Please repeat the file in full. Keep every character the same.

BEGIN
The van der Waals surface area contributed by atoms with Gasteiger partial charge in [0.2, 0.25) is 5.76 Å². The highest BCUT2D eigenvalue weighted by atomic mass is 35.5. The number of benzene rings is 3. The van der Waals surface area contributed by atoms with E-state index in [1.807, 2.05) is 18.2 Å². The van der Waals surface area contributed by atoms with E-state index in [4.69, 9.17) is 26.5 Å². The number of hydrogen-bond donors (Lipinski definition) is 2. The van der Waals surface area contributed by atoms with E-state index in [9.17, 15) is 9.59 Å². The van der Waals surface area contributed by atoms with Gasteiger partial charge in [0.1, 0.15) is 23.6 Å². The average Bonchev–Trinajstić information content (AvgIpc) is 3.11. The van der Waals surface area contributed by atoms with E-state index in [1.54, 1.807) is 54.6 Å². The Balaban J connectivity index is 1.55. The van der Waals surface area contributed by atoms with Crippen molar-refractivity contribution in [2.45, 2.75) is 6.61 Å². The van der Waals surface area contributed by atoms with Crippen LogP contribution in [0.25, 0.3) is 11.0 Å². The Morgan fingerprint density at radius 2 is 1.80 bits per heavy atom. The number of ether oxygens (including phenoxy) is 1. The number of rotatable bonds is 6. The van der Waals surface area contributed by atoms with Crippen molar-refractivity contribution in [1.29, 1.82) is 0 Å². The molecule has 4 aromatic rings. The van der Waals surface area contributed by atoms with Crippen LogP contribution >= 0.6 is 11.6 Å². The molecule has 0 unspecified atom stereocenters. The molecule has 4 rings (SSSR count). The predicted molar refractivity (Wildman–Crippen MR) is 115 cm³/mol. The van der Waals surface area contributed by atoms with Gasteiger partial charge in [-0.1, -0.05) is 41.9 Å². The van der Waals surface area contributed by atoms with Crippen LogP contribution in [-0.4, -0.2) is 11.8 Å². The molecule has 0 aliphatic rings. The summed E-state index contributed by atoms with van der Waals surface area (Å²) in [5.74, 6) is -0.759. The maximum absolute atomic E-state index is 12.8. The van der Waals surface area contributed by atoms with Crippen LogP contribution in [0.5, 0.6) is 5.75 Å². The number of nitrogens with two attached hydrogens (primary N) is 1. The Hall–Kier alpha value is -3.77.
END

The van der Waals surface area contributed by atoms with Gasteiger partial charge in [0.2, 0.25) is 5.76 Å². The highest BCUT2D eigenvalue weighted by atomic mass is 35.5. The number of benzene rings is 3. The van der Waals surface area contributed by atoms with E-state index in [1.807, 2.05) is 18.2 Å². The van der Waals surface area contributed by atoms with E-state index in [4.69, 9.17) is 26.5 Å². The number of hydrogen-bond donors (Lipinski definition) is 2. The van der Waals surface area contributed by atoms with E-state index in [9.17, 15) is 9.59 Å². The van der Waals surface area contributed by atoms with Gasteiger partial charge in [0.1, 0.15) is 23.6 Å². The average Bonchev–Trinajstić information content (AvgIpc) is 3.11. The van der Waals surface area contributed by atoms with E-state index in [1.54, 1.807) is 54.6 Å². The Balaban J connectivity index is 1.55. The van der Waals surface area contributed by atoms with Crippen molar-refractivity contribution in [2.45, 2.75) is 6.61 Å². The van der Waals surface area contributed by atoms with Crippen LogP contribution in [0.25, 0.3) is 11.0 Å². The Morgan fingerprint density at radius 2 is 1.80 bits per heavy atom. The number of ether oxygens (including phenoxy) is 1. The number of rotatable bonds is 6. The van der Waals surface area contributed by atoms with Crippen molar-refractivity contribution in [1.29, 1.82) is 0 Å². The molecule has 4 aromatic rings. The van der Waals surface area contributed by atoms with Crippen LogP contribution >= 0.6 is 11.6 Å². The molecule has 0 unspecified atom stereocenters. The molecule has 4 rings (SSSR count). The predicted molar refractivity (Wildman–Crippen MR) is 115 cm³/mol. The van der Waals surface area contributed by atoms with Gasteiger partial charge in [-0.1, -0.05) is 41.9 Å². The van der Waals surface area contributed by atoms with Crippen LogP contribution in [-0.4, -0.2) is 11.8 Å². The molecule has 0 aliphatic rings. The summed E-state index contributed by atoms with van der Waals surface area (Å²) in [5.74, 6) is -0.759. The maximum absolute atomic E-state index is 12.8. The van der Waals surface area contributed by atoms with Crippen LogP contribution in [0.5, 0.6) is 5.75 Å². The number of nitrogens with two attached hydrogens (primary N) is 1. The Hall–Kier alpha value is -3.77.